Lawmakers fret over impact of proposed UW cuts
Written by Nora Hertel, Daily Herald
 
WAUSAU — Gov. Scott Walker's proposal to cut $300 million from the University of Wisconsin System in the coming years has caused a stir in the higher education community and an indecisive response from legislators.
 
State lawmakers from central Wisconsin say they are investigating the idea, though they expressed concerns about the long-term effects of such a cut.
 
Walker's proposal includes two more years of frozen tuition, more autonomy for universities in the system and $150 million in cuts two years in a row. University officials say the changes will have a drastic impact on University of Wisconsin Marathon County and University of Wisconsin-Stevens Point.
 
Supporters and opponents of the proposal are not necessarily divided along party lines. Both state Sen. Jerry Petrowski, R-Stettin, and state Sen. Julie Lassa, D-Stevens Point, urge consideration of the unforeseen ramifications tied to the proposed changes.
 
"Personally, I think people need to educate themselves on the consequences of making such drastic cuts, and to think ahead to make sure that such decisions do not spark unintended consequences for not only our future generation, but our state as a whole," Petrowski wrote in an email Thursday.
 
Neither senator dismissed the idea.
 
"While I will be interested to see more details on Governor Walker's proposal for the UW System, I think we need to be extremely careful and deliberate in any changes that we make to our world-class university system," Lassa said in a statement dated Tuesday.
 
Both state senators agreed that the UW schools are economic drivers in their communities and the state.
 
Stevens Point Democrat Rep. Katrina Shankland has heard from constituents that worry the proposed changes will hurt UWSP students and employees as well as businesses that rely on the school as a source of workers.
 
"To them, it feels like the deal has been broken," Shankland said about parents who've contacted her. "That's the deal we've always had in our state — you pay taxes your whole life, you're able to send your kids to a first-class institution with affordable tuition."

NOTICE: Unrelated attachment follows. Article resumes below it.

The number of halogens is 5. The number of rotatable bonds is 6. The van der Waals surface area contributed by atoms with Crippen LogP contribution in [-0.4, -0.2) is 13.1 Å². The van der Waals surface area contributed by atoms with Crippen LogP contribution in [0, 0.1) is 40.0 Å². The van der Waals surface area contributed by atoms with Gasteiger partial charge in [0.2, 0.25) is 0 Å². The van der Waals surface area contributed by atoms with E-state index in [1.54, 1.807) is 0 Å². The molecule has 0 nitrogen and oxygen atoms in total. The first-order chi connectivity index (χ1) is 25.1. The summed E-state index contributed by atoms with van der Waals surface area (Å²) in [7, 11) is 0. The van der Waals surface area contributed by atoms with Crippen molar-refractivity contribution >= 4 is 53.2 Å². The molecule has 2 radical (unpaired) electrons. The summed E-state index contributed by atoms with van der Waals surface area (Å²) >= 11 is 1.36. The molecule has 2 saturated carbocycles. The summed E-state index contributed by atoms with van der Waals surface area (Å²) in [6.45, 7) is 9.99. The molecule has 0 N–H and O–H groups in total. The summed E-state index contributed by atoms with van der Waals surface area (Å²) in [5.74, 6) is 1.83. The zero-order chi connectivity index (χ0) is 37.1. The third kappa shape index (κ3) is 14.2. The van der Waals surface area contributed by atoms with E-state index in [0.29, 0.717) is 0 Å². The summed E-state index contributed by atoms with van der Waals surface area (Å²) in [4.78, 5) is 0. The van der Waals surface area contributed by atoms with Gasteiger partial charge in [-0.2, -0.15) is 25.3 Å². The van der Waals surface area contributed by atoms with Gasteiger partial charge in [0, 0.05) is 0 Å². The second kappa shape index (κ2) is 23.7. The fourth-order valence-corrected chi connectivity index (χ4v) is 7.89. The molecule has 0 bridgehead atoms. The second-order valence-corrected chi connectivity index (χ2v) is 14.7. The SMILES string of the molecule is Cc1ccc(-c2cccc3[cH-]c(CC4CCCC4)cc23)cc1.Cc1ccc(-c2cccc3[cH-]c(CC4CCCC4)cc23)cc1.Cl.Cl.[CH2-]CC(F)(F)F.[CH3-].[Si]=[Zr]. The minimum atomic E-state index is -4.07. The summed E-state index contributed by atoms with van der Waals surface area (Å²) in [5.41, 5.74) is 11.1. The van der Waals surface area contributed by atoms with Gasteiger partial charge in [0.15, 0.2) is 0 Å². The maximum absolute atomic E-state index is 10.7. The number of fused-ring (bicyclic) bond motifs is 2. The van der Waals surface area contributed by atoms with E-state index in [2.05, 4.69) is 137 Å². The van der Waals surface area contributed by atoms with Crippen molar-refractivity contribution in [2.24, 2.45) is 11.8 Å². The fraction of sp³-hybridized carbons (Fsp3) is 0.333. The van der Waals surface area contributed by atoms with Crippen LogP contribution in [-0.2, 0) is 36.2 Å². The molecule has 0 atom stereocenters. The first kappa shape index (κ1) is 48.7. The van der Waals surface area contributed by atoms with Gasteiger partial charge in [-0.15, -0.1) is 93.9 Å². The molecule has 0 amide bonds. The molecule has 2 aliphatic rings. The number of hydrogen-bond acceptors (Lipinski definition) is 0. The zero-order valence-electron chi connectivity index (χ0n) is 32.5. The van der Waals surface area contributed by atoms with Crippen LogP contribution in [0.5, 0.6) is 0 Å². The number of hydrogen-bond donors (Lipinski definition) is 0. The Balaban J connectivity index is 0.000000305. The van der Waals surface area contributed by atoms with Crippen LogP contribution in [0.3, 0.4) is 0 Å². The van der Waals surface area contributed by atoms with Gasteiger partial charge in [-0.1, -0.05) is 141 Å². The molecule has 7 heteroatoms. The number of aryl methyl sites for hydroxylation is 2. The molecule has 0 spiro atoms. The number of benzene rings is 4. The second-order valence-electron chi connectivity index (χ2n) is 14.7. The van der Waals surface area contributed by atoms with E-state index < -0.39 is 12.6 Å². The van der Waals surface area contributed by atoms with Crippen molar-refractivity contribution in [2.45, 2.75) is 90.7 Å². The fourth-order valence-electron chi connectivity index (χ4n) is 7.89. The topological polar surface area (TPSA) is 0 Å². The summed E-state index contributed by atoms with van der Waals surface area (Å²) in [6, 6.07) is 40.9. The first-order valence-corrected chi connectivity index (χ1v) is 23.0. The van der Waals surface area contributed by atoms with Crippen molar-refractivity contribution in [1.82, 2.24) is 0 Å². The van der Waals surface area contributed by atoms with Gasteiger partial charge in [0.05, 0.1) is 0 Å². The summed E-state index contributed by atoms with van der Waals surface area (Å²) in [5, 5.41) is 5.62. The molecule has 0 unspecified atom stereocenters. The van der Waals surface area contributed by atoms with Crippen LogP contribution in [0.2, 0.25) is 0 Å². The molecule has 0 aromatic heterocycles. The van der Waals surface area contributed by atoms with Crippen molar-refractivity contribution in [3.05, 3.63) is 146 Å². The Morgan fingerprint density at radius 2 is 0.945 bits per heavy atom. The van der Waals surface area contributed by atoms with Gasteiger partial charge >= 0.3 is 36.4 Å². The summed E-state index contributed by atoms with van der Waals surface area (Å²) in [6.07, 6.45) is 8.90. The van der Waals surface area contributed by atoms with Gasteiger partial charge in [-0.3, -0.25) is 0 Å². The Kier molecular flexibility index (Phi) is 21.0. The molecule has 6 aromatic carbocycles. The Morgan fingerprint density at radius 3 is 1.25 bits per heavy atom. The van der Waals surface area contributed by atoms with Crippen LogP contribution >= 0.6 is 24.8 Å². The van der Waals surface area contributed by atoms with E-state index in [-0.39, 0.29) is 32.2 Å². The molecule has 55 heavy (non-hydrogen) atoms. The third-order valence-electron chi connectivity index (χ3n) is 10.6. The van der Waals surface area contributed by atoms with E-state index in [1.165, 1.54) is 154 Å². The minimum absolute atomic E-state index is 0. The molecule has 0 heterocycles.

UWSP would see $6 million to $7 million in cuts in the next two years — the biggest reductions in the university's 120-year history, said Bernie Patterson, chancellor.
 
"It will be impossible to absorb that by just cutting back," Patterson said. "This will be life-changing for some people."
 
Shankland would rather the state provide fewer tax breaks and receive a surge of federal Medicaid money by accepting Affordable Care Act provisions to balance the budget.
 
"The governor is not making the UW System his priority," she said.
 
But Walker already has taken a hard line on federal health reform and has given some tax breaks and promised more.
 
UW Marathon County Dean Keith Montgomery said the proposed cuts would set a precedent for future budgets.
 
"It's a new normal," Montgomery said. "You can't say that it's business as usual going forward with those cuts."
 
The state-funding cuts would come on the heels of other reductions.
 
"Over the past three years, we've cut approaching 25 positions," Montgomery said. "My fear is that the public thinks since the lights are still on … everything's fine."
 
In his announcement, Walker presented the change as something positive for state government and state universities.
 
"The people of Wisconsin deserve a government that is more effective, more efficient and more accountable, and this plan protects the taxpayers and allows for a stronger UW System in the future," Walker said in a statement.